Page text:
ASH Announces 2017 Bridge Awards
The American Society of Hematology (ASH) announced the names of five investigators who have received the latest round of ASH Bridge Grants to sustain hematologic research proposals that scored well but cannot be funded by the National Institutes of Health (NIH) because of funding capabilities. These grants provide winners with $150,000 toward their research and serve as a 1-year bridge for researchers facing gaps in multiyear funding. They allow winners to focus on bolstering findings and improving their NIH grant applications rather than shuttering their projects while applying for alternative funding.
Projects funded through this year’s awards include improving therapy for pediatric leukemia, advancing immunotherapy techniques, and regulating hematopoietic cell function. The winners are:
- Weiguo Cui, PhD, Blood Center of Wisconsin at the Blood Research Institute in Milwaukee, WI
- Patrick Gallagher, MD, Yale University in New Haven, CT
- Silvia Giannini, PhD, Brigham and Women’s Hospital in Boston, MA
- Vivian Oehler, MD, University of Washington in Seattle, WA
- Yang Yang, MD, University of Alabama at Birmingham in Birmingham, AL
Since the program began in April 2013, ASH has awarded $10.45 million in bridge grants to 87 investigators across 53 institutions.
Hematologists Receive Stand Up To Cancer 2017 Innovative Research Grants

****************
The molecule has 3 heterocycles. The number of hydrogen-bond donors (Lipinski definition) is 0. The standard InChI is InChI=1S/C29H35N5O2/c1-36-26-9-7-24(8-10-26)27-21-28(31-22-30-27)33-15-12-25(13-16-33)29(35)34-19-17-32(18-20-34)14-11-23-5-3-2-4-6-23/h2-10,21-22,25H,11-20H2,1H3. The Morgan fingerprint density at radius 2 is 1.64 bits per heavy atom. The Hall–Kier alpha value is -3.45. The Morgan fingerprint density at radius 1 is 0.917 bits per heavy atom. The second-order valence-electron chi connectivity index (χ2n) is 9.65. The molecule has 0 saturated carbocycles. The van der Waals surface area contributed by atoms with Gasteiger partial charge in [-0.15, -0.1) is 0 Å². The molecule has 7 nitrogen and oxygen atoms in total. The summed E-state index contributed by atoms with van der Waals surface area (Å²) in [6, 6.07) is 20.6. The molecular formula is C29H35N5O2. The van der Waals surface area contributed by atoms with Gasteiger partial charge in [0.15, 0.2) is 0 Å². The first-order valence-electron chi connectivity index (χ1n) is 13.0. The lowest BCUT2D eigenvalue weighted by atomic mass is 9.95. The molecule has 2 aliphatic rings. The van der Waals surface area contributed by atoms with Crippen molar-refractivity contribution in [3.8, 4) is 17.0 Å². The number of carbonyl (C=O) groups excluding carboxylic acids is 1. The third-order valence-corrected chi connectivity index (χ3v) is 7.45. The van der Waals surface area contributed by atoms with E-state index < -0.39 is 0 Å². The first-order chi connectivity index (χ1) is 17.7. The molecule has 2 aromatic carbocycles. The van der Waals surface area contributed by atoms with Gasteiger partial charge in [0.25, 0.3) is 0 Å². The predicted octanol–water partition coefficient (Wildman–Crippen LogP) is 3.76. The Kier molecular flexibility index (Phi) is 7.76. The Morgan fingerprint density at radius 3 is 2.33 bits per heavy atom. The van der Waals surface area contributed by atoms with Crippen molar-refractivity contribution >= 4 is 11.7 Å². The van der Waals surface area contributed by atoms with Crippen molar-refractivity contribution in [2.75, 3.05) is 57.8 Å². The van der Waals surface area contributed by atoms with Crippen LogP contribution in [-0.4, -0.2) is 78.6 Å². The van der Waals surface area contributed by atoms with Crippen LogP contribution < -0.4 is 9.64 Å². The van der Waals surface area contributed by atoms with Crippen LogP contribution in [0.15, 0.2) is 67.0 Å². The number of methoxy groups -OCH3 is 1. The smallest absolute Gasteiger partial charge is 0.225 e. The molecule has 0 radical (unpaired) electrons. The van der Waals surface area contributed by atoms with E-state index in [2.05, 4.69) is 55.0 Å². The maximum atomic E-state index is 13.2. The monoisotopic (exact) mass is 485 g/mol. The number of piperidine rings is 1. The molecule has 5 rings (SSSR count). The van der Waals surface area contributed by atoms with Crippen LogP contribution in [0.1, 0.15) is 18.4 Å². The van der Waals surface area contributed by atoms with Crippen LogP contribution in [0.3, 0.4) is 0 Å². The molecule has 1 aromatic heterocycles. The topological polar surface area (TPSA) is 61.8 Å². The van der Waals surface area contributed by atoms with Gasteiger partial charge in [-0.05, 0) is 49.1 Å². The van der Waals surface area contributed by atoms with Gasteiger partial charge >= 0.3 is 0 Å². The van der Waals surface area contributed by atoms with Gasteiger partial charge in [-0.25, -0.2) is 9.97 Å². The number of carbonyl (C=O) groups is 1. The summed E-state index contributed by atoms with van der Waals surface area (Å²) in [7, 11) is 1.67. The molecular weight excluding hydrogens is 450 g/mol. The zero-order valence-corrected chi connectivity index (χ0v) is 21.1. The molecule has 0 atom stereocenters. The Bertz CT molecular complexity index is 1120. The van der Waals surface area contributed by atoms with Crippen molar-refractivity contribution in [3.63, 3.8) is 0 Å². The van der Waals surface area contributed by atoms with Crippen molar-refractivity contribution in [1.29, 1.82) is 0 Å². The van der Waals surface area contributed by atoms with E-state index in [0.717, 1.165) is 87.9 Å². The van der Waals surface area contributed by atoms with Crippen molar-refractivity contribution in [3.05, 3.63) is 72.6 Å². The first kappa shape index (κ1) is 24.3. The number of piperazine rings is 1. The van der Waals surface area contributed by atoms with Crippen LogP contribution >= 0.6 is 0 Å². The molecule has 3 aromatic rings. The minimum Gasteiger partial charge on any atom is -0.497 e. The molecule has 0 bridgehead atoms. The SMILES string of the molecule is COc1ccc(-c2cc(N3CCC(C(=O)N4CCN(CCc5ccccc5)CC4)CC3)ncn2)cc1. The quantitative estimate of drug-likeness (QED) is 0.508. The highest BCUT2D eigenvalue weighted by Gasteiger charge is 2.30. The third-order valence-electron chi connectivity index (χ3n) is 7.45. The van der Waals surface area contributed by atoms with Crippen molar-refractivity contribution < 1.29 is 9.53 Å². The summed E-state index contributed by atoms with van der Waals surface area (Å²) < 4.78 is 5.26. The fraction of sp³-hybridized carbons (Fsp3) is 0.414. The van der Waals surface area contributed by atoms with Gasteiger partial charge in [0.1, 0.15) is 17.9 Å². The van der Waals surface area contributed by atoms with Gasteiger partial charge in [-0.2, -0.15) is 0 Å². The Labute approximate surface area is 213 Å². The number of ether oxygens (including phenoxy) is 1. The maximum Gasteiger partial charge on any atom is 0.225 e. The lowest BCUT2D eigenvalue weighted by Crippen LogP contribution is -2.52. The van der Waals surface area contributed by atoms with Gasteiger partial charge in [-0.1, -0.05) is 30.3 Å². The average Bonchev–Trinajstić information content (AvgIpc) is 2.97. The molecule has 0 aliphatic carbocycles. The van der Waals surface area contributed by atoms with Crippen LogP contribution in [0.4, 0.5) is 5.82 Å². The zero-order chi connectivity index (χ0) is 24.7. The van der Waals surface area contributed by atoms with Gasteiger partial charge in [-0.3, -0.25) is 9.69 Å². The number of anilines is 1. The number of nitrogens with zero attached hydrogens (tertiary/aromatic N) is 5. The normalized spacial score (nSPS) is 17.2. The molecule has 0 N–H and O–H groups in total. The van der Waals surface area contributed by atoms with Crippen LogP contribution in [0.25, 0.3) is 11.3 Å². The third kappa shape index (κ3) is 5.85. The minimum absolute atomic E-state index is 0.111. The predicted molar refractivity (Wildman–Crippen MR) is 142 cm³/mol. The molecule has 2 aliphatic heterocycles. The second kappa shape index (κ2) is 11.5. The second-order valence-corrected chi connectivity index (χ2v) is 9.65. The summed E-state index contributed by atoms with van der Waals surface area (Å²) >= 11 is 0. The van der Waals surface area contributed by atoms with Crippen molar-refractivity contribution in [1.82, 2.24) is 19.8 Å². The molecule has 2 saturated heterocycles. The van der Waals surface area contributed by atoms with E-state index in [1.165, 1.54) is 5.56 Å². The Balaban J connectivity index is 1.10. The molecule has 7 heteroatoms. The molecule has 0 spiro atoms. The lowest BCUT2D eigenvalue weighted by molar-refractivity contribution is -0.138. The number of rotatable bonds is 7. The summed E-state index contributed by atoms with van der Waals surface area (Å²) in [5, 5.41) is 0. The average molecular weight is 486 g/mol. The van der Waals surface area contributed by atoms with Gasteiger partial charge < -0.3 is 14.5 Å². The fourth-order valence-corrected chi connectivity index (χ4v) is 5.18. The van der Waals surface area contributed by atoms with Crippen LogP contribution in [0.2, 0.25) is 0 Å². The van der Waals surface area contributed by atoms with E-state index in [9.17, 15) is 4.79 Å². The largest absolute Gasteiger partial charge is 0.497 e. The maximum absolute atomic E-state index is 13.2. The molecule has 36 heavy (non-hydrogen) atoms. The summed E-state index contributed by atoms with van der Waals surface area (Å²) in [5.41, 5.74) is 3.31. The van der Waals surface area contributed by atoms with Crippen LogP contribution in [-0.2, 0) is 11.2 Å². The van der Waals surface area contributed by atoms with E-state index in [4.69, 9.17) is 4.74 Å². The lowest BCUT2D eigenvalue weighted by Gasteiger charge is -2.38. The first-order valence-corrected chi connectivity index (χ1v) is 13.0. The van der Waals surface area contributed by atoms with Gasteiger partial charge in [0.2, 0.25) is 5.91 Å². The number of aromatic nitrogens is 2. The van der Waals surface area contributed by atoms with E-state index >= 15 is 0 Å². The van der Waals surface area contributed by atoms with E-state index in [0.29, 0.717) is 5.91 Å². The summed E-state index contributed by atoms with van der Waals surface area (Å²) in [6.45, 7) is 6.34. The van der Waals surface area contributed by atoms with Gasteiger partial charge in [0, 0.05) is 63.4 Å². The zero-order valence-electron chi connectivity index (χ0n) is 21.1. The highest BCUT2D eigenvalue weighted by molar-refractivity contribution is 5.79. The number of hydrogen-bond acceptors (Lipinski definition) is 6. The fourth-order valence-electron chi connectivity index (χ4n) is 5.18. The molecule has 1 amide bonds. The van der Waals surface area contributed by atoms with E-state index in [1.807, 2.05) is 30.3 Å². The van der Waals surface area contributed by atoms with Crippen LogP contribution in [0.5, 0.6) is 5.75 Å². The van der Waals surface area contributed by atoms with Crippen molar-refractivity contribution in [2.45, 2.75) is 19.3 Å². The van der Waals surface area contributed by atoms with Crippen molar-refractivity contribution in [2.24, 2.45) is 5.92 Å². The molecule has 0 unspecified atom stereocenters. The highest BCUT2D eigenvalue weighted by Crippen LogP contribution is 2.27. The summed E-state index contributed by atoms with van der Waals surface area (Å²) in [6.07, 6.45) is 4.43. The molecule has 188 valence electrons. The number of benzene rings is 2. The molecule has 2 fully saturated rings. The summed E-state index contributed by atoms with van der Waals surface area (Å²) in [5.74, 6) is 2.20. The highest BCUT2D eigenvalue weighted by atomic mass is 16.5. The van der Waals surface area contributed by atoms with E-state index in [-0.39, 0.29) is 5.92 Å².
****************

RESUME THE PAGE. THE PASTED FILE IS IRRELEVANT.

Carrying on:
Stand Up To Cancer awarded the 2017 Innovative Research Grants to 10 early-career scientists during the 2017 American Association for Cancer Research Annual Meeting. The list of winners included several researchers in the field of hematology, including:
- Daniel A. Bachovchin, PhD, of Memorial Sloan Kettering Cancer Center, for his work on harnessing dipeptidyl peptidase inhibition for cancer immunotherapy
- David M. Barrett, MD, PhD, of the Children’s Hospital of Philadelphia, for his work on rescuing T-cell function for immunotherapy of pediatric malignancies
- Marie Bleakley, MD, PhD, of the Fred Hutchinson Cancer Research Center, for her work in developing T-cell immunotherapy for core binding factor acute myeloid leukemia
- Michael D. Farwell, MD, of the University of Pennsylvania, for his work on imaging chimeric antigen receptor T cells with a dual-function positron emission tomography reporter gene.
St. Jude Children’s Research Hospital Receives Five-Year Grant to Study Gene Therapy
St. Jude Children’s Research Hospital received a 5-year, $11.9 million grant from the California Institute for Regenerative Medicine to study gene therapy for patients with X-linked severe combined immunodeficiency disease (SCID), also known as “bubble boy” disease. The grant supports the opening of the St. Jude gene therapy protocol for X-linked SCID at the University of California, San Francisco Benioff Children’s Hospital.
“We have made good progress in demonstrating the safety and efficacy of our lentiviral-based gene therapy for the treatment of X-linked SCID,” said Brian Sorrentino, MD, principal investigator on the grant and a member of the Department of Hematology at St. Jude Children’s Research Hospital. “One of our goals with this new collaboration is to widen access to this life-saving gene therapy.”